There were rumblings of mutiny within the 39th but Ralph Honner was able to keep the lid on it. These words are confirmed by four members who were present and recorded in Peter Brune’s book “Those Ragged Bloody Heros”. 

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The 39th were then withdrawn from the line and proceeded back to Port Moresby. As they approached on properly prepared roads Honner insisted that they march in proper order and with as much bearing as their ragged uniforms and equipment allowed. A unit of fresh troops was moving in the opposite direction towards the Track. A call went out “Who’s that mob?”

The reply came back “We are not a mob. We are the 39th.”

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After a brief period of rest and recuperation the 39th was again committed to battle in the Japanese defeat at Gona. In January, 1943, they were withdrawn back to Australia for reorganisation but their numbers were so depleted that the battalion was disbanded in July, 1943 and its personnel re-distributed among other units of the 21st Brigade. Ralph Honner was appointed to command the 2/14 Battalion. In the later campaign of the Markham Valley he was severely wounded and medically discharged from the Army in January, 1945.

Honner was the only commanding officer from the desperate days of the Kokoda campaign to retain a battlefield command. Those who Blamey did not relieve died in battle. To justify his incompetent involvement in that campaign Blamey demoted all of the other senior commanders, Potts, Allen, Rowell and others to non-combative roles for the rest of the war. Those he retained were part of his own personal clique and for this he earned the vigorous contempt of the rank and file and which he retained for the rest of his career. His statue in Melbourne’s Kings Domain was periodically defiled in the years following the end of WW2. Blamey’s controversial career is a topic worthy of discussion in itself.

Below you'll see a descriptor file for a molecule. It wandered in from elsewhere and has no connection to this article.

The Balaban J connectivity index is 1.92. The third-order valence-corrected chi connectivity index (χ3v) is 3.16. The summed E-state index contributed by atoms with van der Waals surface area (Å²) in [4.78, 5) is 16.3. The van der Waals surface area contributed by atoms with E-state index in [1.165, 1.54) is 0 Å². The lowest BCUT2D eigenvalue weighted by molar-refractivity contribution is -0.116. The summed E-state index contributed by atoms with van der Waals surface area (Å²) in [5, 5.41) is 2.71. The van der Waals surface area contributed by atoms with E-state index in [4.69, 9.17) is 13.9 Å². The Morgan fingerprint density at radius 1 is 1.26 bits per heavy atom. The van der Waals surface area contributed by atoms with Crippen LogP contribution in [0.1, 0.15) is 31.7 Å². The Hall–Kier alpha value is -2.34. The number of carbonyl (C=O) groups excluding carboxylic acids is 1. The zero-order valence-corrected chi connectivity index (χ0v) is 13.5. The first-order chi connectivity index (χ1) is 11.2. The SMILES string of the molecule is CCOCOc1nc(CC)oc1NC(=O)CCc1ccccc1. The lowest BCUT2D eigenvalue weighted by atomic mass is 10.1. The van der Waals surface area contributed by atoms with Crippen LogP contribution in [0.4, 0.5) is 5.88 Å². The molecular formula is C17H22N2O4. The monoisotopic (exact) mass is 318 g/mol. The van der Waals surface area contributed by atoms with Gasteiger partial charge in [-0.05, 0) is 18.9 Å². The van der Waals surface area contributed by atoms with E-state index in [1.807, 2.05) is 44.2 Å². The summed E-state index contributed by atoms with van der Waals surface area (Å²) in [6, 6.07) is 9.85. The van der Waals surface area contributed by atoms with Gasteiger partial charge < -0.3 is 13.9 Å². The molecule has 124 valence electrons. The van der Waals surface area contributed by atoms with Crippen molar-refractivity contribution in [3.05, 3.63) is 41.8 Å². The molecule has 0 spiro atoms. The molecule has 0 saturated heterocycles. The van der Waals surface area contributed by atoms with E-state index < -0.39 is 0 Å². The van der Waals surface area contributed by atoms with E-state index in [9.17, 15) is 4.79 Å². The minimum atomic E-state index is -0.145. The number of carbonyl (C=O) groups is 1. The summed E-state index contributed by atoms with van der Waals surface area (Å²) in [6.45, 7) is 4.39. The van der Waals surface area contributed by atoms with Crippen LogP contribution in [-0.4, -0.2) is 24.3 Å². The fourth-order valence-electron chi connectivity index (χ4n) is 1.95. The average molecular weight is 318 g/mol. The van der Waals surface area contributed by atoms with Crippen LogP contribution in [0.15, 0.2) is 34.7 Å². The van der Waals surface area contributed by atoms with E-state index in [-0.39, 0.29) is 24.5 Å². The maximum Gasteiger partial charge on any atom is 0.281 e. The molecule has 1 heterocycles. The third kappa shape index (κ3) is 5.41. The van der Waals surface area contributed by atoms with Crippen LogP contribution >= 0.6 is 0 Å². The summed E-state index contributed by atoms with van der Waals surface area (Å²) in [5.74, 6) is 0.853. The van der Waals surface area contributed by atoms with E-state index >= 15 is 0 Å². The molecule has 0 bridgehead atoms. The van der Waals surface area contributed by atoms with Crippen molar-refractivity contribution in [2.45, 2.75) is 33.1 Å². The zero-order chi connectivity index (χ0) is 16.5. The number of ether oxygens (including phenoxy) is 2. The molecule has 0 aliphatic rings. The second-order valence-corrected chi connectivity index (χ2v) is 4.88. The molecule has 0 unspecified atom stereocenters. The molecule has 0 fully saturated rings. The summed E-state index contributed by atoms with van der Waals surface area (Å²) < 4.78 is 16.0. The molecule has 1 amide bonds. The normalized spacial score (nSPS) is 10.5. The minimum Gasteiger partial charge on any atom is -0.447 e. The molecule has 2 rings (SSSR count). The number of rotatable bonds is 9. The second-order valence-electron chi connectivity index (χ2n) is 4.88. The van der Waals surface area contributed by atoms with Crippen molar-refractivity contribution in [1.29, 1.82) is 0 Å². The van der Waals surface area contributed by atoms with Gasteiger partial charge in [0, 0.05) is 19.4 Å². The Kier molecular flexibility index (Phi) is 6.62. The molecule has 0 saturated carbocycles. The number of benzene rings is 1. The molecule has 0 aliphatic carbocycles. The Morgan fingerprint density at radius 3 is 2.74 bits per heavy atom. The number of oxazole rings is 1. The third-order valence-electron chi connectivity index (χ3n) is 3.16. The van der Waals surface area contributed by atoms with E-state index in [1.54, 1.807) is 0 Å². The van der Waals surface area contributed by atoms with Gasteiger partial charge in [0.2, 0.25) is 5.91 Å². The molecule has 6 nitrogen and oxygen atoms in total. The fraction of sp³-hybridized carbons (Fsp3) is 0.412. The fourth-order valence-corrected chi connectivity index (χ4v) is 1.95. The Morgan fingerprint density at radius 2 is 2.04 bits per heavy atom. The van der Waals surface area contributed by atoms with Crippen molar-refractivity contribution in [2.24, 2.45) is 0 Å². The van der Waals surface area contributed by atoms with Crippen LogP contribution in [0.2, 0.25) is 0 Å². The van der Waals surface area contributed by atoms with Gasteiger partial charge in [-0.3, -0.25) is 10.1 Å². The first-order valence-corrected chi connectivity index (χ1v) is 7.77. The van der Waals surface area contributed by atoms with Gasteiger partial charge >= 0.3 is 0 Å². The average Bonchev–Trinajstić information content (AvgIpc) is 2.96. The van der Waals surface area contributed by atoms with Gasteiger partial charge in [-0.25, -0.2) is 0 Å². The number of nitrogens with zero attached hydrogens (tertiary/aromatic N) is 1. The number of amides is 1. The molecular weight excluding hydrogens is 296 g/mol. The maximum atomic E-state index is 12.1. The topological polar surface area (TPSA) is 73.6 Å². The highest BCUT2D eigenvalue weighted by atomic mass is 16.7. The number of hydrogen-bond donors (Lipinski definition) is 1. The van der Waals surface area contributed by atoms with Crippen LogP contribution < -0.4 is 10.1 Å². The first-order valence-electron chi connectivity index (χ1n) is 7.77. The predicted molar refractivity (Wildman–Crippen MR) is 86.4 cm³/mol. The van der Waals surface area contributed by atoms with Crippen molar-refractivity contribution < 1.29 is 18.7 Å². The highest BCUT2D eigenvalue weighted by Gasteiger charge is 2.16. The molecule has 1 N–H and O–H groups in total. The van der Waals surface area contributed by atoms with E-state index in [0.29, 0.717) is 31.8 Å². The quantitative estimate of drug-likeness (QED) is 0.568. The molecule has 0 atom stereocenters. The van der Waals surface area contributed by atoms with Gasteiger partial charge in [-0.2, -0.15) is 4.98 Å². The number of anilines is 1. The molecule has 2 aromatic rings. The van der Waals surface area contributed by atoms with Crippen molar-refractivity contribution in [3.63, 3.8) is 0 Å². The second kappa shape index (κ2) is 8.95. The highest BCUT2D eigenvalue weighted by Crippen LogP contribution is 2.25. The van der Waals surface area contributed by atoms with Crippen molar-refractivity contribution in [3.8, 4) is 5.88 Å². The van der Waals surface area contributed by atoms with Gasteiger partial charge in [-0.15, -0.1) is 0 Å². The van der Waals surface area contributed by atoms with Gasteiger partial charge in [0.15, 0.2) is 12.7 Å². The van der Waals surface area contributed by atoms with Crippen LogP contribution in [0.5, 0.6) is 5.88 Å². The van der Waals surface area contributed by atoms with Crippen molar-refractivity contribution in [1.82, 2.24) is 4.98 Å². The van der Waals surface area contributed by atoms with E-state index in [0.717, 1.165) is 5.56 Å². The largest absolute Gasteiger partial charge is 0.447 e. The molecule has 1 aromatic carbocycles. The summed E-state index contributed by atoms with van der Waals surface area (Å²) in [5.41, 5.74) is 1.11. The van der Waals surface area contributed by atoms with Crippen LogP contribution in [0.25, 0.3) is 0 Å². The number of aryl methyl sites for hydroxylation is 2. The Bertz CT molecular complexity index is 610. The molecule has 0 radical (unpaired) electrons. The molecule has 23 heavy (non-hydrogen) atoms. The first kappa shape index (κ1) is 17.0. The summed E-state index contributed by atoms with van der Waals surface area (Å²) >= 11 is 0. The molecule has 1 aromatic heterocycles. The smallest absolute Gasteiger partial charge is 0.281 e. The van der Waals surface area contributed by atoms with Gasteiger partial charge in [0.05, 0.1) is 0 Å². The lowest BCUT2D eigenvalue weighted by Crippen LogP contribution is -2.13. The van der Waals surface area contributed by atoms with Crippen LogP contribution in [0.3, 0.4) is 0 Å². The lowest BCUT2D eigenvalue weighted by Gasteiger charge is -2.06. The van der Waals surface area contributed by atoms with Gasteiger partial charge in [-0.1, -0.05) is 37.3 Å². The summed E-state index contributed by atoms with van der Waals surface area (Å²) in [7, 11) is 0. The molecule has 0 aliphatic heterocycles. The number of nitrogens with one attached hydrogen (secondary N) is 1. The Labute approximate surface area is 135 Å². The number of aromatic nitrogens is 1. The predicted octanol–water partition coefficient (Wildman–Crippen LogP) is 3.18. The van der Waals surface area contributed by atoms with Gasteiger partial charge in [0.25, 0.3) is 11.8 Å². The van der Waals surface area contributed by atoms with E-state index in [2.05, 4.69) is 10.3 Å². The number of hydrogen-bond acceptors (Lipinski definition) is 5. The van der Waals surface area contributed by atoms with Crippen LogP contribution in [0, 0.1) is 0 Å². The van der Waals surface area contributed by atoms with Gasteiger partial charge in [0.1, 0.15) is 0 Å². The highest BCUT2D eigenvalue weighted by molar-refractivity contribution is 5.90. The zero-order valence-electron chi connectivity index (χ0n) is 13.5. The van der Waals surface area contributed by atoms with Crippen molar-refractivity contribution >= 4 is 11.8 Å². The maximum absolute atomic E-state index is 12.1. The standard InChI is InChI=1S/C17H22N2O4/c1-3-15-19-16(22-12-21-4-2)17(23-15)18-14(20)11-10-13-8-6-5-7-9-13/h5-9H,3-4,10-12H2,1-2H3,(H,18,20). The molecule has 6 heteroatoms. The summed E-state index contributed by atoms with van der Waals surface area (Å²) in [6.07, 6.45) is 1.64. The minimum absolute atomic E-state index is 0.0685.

UPDATE:

 

I have just deleted the photo of Blamey. I put it there to show the contrast between his well pressed uniform, his well shaved face and his well fed body.

However, on reflection, I can see that it could be misinterpreted as a seal of approval for this man.

I will be writing about him at a later date - MONTY.

General Sir Thomas Blamey was commander-in-chief of the Australian Military Forces during World War II. 

No doubt there would be much conjecture as to whether the efforts of the 25th Brigade at Milne Bay or those of the 39th Battalion on the Kokoda Track deserve the greater accolade. This was not a competition and comparisons are odious but I really believe that the 39th holding the Jap advance, alone, until the 7th Division arrived was a feat that is and was unsurpassed.

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Some members of D Company, 39th Battalion, returning to their base camp

Perhaps a verse written by Banjo Paterson in 1916 would be a good way to sum up the Kokoda Campaign.

Brotherhood never was like it 

Friendship is not the word

But deep in the body of marching men

The soul of a nation stirred.